Here’s how many millennials still get money from their parents


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Adults living with their parents was becoming more common in the U.S. even before the coronavirus pandemic upended jobs and finances, sending an influx of adults back to their parents’ homes.

But hosting adult children at home is just one way parents may financially support their offspring. In a survey of 2,050 U.S. consumers, MagnifyMoney researchers find 22% of adults receive financial support from their parents, whether it’s paying phone bills or helping with rent costs.

That percentage jumps to almost 30% for millennials — who have long been called the “broke generation” or similar derogatives — but they’re not the only group who relies on their parents for financial support.

Key findings

  • Nearly 30% of millennials (ages 25 to 40) still receive financial support from their parents. This is even higher among Gen Zers (ages 18 to 24) at 67%, though many within this generation are still in college. Across all age groups, 22% of adults still receive financial support from their parents.
  • While not everyone still receives money help from mom or dad, 56% of Americans say their parents helped them financially at some point during adulthood, such as paying for college (24%), living at home rent-free (22%) and buying a car (16%).
  • 55% of parents with adult children say they provide financial support to their kids at least occasionally. This is least common (46%) among baby boomers — ages 56 to 75 — the majority of whom also report not receiving financial help from their parents in adulthood.
  • The highest earners have access to even more money, as those with six-figure incomes are most likely to expect an inheritance (56%) or a trust fund (24%). As for the average across all income levels, 41% of Americans expect to receive an inheritance and 13% a trust fund.
  • On the other hand, 21% of Americans are currently providing financial support to their parents. This is most common among Gen Zers at 37%, though it’s worth noting some are helping with housing costs and may still be living at home.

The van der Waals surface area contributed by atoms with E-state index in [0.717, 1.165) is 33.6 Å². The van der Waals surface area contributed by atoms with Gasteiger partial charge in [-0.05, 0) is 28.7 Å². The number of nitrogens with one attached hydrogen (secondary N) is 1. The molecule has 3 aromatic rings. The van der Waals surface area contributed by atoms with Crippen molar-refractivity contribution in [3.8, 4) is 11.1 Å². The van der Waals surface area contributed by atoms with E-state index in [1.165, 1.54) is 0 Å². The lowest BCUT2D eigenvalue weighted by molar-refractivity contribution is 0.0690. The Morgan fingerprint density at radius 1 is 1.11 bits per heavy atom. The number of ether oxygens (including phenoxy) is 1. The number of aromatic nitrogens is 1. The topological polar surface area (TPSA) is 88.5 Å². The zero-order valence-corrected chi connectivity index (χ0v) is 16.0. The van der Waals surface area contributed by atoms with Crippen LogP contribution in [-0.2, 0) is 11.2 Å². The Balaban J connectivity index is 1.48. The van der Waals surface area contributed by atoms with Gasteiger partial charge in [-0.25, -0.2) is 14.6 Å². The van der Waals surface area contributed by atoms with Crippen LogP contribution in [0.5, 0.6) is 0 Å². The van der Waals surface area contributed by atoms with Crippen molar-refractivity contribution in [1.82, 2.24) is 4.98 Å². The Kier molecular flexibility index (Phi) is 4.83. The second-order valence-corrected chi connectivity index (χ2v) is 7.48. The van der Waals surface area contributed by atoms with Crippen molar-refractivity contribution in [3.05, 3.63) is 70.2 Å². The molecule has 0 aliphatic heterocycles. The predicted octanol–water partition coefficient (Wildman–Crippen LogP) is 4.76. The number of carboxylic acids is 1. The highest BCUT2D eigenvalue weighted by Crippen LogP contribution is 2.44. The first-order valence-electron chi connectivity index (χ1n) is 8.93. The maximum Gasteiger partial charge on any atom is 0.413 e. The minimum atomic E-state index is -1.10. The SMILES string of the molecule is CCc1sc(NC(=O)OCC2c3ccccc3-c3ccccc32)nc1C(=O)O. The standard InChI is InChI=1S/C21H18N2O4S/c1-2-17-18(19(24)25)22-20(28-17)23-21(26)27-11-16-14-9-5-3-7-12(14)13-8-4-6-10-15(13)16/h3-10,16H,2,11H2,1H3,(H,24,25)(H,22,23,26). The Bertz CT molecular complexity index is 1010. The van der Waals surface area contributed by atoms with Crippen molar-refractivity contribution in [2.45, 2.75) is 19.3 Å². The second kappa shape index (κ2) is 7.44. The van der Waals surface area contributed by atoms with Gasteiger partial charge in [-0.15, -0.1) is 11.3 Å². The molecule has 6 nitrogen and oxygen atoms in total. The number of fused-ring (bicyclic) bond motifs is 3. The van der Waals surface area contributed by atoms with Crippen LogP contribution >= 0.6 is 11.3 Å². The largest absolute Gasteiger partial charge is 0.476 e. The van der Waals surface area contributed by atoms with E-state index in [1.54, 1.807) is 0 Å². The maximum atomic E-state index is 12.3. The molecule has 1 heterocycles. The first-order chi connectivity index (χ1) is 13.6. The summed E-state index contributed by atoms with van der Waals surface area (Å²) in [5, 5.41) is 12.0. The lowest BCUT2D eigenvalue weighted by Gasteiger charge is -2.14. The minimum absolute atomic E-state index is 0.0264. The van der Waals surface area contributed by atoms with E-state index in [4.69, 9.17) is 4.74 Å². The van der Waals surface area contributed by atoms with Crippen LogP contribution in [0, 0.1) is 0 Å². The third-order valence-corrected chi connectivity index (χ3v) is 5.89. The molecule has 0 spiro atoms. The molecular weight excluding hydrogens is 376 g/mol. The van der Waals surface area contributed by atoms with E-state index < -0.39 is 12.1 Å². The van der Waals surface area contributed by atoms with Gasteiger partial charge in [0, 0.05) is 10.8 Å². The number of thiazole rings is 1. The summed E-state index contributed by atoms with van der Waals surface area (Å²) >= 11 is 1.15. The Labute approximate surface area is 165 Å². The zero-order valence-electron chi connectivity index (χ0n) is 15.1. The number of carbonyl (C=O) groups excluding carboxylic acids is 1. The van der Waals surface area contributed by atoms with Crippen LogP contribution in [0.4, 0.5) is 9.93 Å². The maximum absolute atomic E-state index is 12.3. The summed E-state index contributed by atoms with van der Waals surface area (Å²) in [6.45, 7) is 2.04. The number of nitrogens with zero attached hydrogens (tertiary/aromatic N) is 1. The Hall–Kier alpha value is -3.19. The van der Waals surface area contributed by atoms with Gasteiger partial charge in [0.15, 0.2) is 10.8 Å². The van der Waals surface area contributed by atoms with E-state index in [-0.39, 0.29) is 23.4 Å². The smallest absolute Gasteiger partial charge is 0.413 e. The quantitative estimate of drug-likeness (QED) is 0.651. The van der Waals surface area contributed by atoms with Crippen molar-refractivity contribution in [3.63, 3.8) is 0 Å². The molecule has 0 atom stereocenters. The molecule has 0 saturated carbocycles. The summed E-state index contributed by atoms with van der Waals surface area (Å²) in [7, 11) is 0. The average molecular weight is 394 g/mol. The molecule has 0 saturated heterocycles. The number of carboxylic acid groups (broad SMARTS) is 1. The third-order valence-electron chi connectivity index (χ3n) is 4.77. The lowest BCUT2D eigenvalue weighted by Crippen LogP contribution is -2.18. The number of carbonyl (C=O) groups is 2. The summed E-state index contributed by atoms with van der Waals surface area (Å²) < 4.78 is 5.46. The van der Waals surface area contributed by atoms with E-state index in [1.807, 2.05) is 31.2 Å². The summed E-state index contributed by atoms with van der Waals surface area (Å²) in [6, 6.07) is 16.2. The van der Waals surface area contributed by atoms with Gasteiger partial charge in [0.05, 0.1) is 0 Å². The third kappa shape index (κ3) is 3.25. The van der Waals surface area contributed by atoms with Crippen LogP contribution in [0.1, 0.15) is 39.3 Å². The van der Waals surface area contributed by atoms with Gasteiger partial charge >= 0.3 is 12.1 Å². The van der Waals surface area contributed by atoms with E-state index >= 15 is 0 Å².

Younger generations most likely to receive financial support from their parents

Gen Zers and millennials are most likely to see some financial support from their parents. Gen Zers report receiving the highest share — 67% — of financial support from their parents, which makes sense given many of them may still be in college.


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Though millennials may be as old as 40, a notable 28% say their parents offer them some financial support.

Cellphone plans rank as the most popular way parents of Gen Zers, millennials or Gen Xers (ages 41 to 55) support their children. The rate of support for phone plans drops as consumers get older, with no baby boomers reporting parental help in this area:

  • Gen Zers: 39%
  • Millennials: 12%
  • Gen Xers: 5%
  • Baby boomers: 0%

Housing comes next for the middle generations as 7% of millennials and 3% of Gen Xers live at home rent-free. While a large share — 27% — of Gen Zers also live at home, a larger portion (32%) reap the benefits of their parents’ health insurance.

Living with your parents as an adult can be stressful depending on relationships and individual desires, but those benefiting from a rent-free situation should focus on the savings advantage. MagnifyMoney senior content director Ismat Mangla advises those folks to stay diligent with their money while living at home.

“The money you would have spent on rent should be squirreled away monthly into a savings or investment account so that your money can grow,” she says. “If you’re not disciplined about it, it can be easy to spend that money and not have anything to show for it.”

Never have 44% ever…been supported by their parents as adults